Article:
Let this guide the implementation of your plans.

Humanitarian organizations in collaboration with clusters/sectors

Stage 4: Implementation and monitoring



Monitoring, evaluation and learning


Engage in CE monitoring, evaluation and learning: Align ongoing monitoring, performance and impact assessment, with standards and indicators to track whether interventions have the desired impact and are proceeding according to the CE, SBC plan. Use these findings to make systematic adjustments to CE, SBC interventions and programmes, targeted groups, costs, etc. Integrate key insights into future planning. .

Programme staff collaboration with partners including humanitarian actors, national institutions and academia

Stage 5: Operational peer review & evaluation

Help humanitarian organizations remain accountable to communities, by continuing to collect continuous feedback from affected and at-risk communities.


Partnerships should:

  • Plan and budget the M&E component for CE, SBC across the HPC, based on the country context. This will ensure that these processes are in place before the onset of a humanitarian crisis. M&E should focus on developing a common vision among partners with flexible systems that can adjust to the changing context and available resources.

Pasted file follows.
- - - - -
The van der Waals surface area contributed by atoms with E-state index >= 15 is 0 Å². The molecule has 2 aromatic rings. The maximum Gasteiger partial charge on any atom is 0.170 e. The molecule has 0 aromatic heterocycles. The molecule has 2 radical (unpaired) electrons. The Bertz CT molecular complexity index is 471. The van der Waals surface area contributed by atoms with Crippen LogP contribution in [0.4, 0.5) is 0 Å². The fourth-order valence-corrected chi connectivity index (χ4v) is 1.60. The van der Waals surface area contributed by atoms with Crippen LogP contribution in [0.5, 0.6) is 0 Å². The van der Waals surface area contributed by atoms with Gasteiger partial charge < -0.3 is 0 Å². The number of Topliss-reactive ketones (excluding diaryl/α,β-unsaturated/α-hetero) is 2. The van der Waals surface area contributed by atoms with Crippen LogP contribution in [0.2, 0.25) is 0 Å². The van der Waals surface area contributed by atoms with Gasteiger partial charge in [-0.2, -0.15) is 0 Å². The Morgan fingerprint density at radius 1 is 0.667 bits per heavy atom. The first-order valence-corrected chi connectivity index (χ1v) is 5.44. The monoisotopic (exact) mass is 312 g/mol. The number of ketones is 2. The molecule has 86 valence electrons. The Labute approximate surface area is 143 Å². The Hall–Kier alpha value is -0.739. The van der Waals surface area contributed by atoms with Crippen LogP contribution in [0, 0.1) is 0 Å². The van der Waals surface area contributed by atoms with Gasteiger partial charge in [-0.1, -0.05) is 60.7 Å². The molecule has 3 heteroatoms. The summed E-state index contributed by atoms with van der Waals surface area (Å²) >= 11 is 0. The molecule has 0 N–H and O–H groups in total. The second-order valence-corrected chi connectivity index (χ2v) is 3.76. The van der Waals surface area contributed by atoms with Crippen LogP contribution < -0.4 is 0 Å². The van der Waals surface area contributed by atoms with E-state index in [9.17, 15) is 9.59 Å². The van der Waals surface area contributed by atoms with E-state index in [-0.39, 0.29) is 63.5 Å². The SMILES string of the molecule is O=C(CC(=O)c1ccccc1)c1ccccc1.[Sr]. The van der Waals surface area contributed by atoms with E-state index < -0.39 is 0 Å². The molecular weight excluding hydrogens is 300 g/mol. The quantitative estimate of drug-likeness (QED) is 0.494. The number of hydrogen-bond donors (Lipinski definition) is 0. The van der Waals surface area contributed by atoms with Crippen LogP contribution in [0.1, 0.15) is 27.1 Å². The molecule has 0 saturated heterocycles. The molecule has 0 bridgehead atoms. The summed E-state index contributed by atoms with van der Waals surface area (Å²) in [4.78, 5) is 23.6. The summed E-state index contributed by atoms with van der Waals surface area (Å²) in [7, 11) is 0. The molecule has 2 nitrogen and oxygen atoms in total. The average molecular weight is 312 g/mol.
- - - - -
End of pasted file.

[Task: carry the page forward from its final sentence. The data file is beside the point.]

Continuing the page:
• Use existing CE, SBC coordination mechanisms (within the specific context )for M&E activities. Coordinate with cluster-supported mechanisms to inform sectoral commitments and accountability.

  • Coordinate with all key stakeholders facilitating results-based programming for CE, SBC early on in the preparedness and planning process. Clarify roles for M&E personnel, research and programme staff from humanitarian organizations and government institutions with respect to data collection, analysis and use. All relevant stakeholders must be included to facilitate results-based programming for CE, SBC.

Government: National and sub-national/local institutions especially supporting sector interventions and Disaster Management Authorities

Community-led organizations: INGOs, NGOs, CSOs, private sector


Academic institutions or professional academic networks/associations 

Key resources

  1. Community Engagement Minimum Standards

  2. Meta-guidance and indicators for CCCs 

  3. How to formulate SBCC results and indicators (page 18-23, Measuring Results in SBC Communication Programming)

  4. SBC in the Humanitarian Cycle: Using the Community Engagement in Humanitarian Action Toolkit (CHAT)
  5. COVID-19 RCCE M&E Guidance, Collective Service